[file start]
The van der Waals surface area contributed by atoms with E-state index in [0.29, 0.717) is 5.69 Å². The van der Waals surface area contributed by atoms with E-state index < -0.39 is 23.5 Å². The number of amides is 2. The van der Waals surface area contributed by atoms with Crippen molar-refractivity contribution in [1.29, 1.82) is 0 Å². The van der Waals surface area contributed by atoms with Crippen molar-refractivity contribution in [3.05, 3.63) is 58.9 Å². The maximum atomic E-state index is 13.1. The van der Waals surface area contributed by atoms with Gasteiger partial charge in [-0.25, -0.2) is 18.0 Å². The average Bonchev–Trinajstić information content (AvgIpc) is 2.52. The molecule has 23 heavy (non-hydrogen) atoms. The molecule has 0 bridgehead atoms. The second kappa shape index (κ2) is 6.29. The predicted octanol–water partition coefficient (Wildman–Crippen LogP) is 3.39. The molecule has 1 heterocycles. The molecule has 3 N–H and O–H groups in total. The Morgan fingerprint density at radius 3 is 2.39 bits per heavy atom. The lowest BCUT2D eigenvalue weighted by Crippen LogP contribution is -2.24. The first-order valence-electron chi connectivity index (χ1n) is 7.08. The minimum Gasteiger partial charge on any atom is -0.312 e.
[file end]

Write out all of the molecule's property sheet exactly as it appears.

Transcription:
The van der Waals surface area contributed by atoms with E-state index in [0.29, 0.717) is 5.69 Å². The van der Waals surface area contributed by atoms with E-state index < -0.39 is 23.5 Å². The number of amides is 2. The van der Waals surface area contributed by atoms with Crippen molar-refractivity contribution in [1.29, 1.82) is 0 Å². The van der Waals surface area contributed by atoms with Crippen molar-refractivity contribution in [3.05, 3.63) is 58.9 Å². The maximum atomic E-state index is 13.1. The van der Waals surface area contributed by atoms with Gasteiger partial charge in [-0.25, -0.2) is 18.0 Å². The average Bonchev–Trinajstić information content (AvgIpc) is 2.52. The molecule has 23 heavy (non-hydrogen) atoms. The molecule has 0 bridgehead atoms. The second kappa shape index (κ2) is 6.29. The predicted octanol–water partition coefficient (Wildman–Crippen LogP) is 3.39. The molecule has 1 heterocycles. The molecule has 3 N–H and O–H groups in total. The Morgan fingerprint density at radius 3 is 2.39 bits per heavy atom. The lowest BCUT2D eigenvalue weighted by Crippen LogP contribution is -2.24. The first-order valence-electron chi connectivity index (χ1n) is 7.08. The minimum Gasteiger partial charge on any atom is -0.312 e.